3. Failure To Include (or Negotiate) Key Terms
One of the biggest mistakes you can make when entering into an agreement is letting the other party convince you that a key term or clause doesn’t need to be included because it’s something that’s “assumed,” “unnecessary,” or that a key term is just “standard.”
In legal agreements, there are no standard terms, or terms that are assumed or unnecessary. If you have an agreement, and it’s not written into the terms of a legally documented agreement that you have signed, that term will not stand as a term of the agreement, if later on, you ever need to enforce the agreement. Moreover, all terms in an agreement are negotiable.
In addition to helping ensure you fully understand an agreement’s terms, making sure your agreements include the necessary terms is another area where an experienced business lawyer can prove invaluable. To this end, you should have trusted legal counsel like us review every agreement before you sign to make certain that all of the necessary terms have been included—and the terms are documented clearly enough that anyone could understand them.
4. Failure To Establish A Clear Performance Standard
It’s fairly easy to enforce an agreement with a vendor who doesn't pay or a contractor who misses a deadline—the facts are clear in these situations. However, things get trickier when it comes to more subjective areas of an agreement, such as poor performance or “for cause” termination.
To address this, your agreements must be as specific as possible about the goals, objectives, and deliverables of the relationship to ensure your vendors, employees, and contractors are clear on what success looks like, and that those success terms are outlined within the agreement. If not, you may get stuck with a shoddy product or a poorly performing team member, while still being required to pay for the work.
When you hire a new employee, for example, you should establish clear, measurable outcomes for the role, with specific metrics for success, along with time frames for specific goals and objectives to be achieved. Then, include this information in the employment agreement, so it’s abundantly clear what the expectations for the position are for the team member and for you.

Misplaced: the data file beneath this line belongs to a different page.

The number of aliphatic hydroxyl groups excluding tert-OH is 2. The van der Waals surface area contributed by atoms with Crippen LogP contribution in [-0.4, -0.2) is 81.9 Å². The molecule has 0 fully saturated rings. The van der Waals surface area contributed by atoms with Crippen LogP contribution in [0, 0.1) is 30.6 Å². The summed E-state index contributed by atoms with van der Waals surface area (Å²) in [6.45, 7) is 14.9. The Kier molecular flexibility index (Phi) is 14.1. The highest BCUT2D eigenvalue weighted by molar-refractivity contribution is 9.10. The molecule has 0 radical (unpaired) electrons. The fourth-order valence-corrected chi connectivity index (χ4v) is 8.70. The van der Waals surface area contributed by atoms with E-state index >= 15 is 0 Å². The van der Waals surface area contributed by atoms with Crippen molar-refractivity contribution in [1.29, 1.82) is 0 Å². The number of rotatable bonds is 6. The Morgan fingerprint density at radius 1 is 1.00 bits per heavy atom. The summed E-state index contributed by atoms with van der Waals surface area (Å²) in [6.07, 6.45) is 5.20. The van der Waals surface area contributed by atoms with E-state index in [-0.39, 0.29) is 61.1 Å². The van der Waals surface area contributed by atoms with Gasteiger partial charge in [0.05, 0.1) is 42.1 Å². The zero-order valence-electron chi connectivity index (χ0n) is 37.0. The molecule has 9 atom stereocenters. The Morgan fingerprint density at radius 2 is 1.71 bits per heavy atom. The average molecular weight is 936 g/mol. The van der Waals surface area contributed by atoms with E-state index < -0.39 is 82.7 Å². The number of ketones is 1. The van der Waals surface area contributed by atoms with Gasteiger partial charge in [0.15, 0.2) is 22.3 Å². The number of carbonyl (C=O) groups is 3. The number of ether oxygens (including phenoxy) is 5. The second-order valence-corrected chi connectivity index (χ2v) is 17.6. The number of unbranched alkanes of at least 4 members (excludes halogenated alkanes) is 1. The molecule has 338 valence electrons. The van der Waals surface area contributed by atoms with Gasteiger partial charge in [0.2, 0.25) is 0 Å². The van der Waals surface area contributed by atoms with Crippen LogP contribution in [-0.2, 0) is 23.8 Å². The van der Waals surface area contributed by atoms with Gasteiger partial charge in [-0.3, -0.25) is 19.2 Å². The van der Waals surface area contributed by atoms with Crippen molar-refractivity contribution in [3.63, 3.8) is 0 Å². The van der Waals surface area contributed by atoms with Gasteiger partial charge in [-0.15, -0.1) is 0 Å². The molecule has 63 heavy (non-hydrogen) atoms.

5. Not Defining What Constitutes A Breach
Along with establishing clear expectations for performance, it’s also vital to consider all of the things that can go wrong in a business relationship before work starts, and then establish a clear process for addressing each issue in the agreement.
For example, in the above scenario, you need to think about how you’d deal with the new team member if things didn’t work out as expected. What would happen if the individual needs to leave, can’t perform, or isn’t performing for some reason? What is each of you entitled to in the event the relationship needs to end? All of these scenarios need to be thought through and clearly addressed in the agreement.
Next week, in part two of this series, we’ll cover the five remaining pitfalls you’re likely to encounter when going it alone with your company’s agreements.
For now, make the commitment to never sign another legal agreement until it’s been reviewed by us, your Personal Family Lawyer® with family business planning expertise. This is a wise and invaluable business practice, and it’s one we support every client with. Whether you have existing agreements that need to be reviewed or you need new agreements drafted, we’re here for you. In the end, enlisting our support with your agreements could be the make-it-or-break-it difference for your business. Call us today to schedule your visit.